why charities are a big waste of time

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    Ten-year wait for tsunami aid
    By Ewin Hannan
    March 1, 2005

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    No tsunami fatigue so far
    Millions of dollars in public donations to Asian tsunami victims will not be delivered for up to 10 years as Australian aid agencies shift from emergency relief to long-term rehabilitation and reconstruction of the devastated region.

    An Age survey of Australia's top six non-government aid agencies has also found their combined administrative costs on the tsunami appeal will soak up $21.2 million - or almost 9 per cent of their total funds raised.

    The six agencies, which have closed their appeals, brought in $243 million of the $260 million raised in Australia.

    Red Cross, which with $96 million raised the most of any local agency, said it would not pass on all the donations to tsunami victims until 2015. It has spent $24 million.

    Caritas Australia, which runs Project Compassion, confirmed the $16 million raised from its tsunami appeal would also not be spent for 10 years. It has spent $4 million, but $8 million will be held for three years and spent between 2008 and 2015.

    Red Cross Australia's new chief executive, Robert Tickner, defended the 10-year time frame. "I think it's increasingly accepted that after the emergency relief operation comes in some ways an even more demanding task of rebuilding whole communities," he said.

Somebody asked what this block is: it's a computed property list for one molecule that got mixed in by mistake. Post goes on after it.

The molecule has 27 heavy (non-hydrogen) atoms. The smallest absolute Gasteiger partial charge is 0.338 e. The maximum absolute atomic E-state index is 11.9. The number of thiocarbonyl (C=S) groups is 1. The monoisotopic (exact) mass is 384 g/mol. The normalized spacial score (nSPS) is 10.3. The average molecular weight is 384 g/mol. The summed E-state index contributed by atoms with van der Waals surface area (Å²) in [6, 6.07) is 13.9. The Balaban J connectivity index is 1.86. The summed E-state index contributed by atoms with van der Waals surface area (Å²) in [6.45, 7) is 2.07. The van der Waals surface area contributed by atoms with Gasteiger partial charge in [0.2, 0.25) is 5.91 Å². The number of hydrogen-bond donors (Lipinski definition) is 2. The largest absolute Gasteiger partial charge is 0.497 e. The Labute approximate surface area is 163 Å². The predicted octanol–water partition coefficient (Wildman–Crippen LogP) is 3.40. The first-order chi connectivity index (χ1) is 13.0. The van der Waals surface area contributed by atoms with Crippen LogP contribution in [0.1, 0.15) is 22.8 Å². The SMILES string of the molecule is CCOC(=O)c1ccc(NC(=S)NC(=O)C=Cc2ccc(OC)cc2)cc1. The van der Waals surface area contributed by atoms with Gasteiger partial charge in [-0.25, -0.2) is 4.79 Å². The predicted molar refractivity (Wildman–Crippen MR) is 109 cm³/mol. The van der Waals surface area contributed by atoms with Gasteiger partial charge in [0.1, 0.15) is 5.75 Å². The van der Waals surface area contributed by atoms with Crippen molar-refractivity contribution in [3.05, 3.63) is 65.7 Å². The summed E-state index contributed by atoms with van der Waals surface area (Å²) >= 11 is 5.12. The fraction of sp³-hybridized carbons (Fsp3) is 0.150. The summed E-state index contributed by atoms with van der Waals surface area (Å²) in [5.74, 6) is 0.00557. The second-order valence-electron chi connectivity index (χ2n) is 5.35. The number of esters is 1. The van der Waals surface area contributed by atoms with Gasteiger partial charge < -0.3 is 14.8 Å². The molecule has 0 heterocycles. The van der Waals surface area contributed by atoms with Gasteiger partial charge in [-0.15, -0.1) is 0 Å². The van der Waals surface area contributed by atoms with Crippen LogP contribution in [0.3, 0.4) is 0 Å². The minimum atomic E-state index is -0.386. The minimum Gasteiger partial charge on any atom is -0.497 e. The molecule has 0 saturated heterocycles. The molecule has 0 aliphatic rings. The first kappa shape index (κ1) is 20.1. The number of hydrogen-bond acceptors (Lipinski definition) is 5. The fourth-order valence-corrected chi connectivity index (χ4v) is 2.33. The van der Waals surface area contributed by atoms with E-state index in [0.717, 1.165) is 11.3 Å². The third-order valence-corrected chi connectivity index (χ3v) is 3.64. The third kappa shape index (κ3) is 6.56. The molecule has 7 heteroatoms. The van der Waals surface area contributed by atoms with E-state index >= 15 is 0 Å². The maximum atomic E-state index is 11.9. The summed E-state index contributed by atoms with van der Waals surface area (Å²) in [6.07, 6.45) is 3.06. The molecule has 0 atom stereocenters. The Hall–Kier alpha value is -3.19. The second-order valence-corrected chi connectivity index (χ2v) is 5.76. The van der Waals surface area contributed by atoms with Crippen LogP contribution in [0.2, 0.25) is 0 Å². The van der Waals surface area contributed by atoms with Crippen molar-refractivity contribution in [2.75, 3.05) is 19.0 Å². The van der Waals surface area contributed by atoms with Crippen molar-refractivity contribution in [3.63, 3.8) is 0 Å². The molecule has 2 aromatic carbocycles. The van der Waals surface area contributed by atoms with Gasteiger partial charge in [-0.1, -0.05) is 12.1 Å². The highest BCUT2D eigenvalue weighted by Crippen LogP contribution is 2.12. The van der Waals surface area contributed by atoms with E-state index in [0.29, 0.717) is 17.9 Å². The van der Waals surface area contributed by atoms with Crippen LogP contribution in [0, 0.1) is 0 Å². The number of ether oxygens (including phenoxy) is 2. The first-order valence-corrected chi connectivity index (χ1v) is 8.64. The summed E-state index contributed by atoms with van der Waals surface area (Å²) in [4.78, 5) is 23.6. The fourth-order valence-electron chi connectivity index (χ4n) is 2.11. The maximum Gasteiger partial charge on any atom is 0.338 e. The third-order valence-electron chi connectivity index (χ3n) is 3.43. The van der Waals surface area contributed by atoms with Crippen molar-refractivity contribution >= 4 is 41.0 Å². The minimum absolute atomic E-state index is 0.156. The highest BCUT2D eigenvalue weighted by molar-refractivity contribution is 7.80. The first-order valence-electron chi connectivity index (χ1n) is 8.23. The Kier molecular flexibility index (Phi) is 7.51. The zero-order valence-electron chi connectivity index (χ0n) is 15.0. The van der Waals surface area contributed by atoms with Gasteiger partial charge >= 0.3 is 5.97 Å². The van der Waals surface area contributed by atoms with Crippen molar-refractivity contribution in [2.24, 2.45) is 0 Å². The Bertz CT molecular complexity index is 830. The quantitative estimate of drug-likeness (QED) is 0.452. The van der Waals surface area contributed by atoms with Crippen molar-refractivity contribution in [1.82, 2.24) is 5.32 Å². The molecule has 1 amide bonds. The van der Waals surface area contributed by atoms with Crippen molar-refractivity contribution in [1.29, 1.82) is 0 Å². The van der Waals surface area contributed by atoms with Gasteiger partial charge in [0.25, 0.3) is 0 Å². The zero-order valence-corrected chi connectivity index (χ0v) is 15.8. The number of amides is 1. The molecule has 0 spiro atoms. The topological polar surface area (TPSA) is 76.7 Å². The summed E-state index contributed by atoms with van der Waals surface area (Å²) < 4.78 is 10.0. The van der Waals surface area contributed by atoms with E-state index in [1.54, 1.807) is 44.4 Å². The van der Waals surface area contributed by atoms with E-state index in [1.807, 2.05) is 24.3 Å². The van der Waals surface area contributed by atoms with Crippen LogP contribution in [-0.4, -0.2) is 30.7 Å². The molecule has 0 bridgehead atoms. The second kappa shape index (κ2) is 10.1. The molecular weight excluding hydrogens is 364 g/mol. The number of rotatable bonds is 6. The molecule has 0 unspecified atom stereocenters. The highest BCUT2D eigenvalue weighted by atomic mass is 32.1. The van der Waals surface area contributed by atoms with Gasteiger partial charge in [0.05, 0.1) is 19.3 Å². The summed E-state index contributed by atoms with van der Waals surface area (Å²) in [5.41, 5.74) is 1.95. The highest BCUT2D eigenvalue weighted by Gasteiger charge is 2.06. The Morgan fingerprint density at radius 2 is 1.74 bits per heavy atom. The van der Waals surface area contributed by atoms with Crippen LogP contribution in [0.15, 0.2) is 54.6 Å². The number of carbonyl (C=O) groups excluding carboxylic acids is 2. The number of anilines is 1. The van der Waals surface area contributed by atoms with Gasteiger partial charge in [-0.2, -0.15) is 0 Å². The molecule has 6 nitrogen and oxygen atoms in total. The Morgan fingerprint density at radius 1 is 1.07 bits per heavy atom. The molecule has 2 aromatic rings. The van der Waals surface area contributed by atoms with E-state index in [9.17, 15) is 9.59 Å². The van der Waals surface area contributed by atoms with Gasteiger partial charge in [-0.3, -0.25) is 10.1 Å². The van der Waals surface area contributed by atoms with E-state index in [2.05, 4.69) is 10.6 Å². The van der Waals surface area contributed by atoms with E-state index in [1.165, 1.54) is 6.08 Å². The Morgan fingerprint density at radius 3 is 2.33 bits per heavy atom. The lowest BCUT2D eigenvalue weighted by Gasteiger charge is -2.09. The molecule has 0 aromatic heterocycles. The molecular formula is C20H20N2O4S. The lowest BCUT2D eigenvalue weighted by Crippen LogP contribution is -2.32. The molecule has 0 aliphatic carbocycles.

"We're talking about complete towns and villages wiped out. We're talking about radical changes in the land that are probably going to last forever. It's not just the terrible loss of life but, indeed, whole economies were washed away. To rebuild that simply can't be done overnight. I think that's increasingly accepted. People accept we need to get the response right."

    Oxfam, which raised $21 million, will spend the funds over five years. Forty per cent will be allocated this year, 20 per cent in each of 2006 and 2007, and 10 per cent in 2008 and 2009.

    World Vision Australia, which has transferred more than $60 million in unspent Australian donations to its "global treasury" in California, will spend half of the funds raised within 12 months. The rest is due to be spent over two to three years.

    Chief executive Tim Costello said Australian World Vision representatives retained control over how the funds were spent, despite their being held in Los Angeles.

    "We have a partnership model where the legal, moral, and financial responsibility for how the funds are raised and spent rests with the board here," he said. "We have the final say."

    The six agencies said any interest earned on unspent funds would be allocated to tsunami projects. Red Cross holds the funds in a bank account and short-term cash deposits while Caritas retains funds as bank bills in "low-risk investment instruments".

    The big agencies confirmed most were using donations to fund additional overhead costs, including air fares, accommodation and wages of employees working on tsunami projects. But these extra administrative expenses are allocated as project costs in agency financial statements.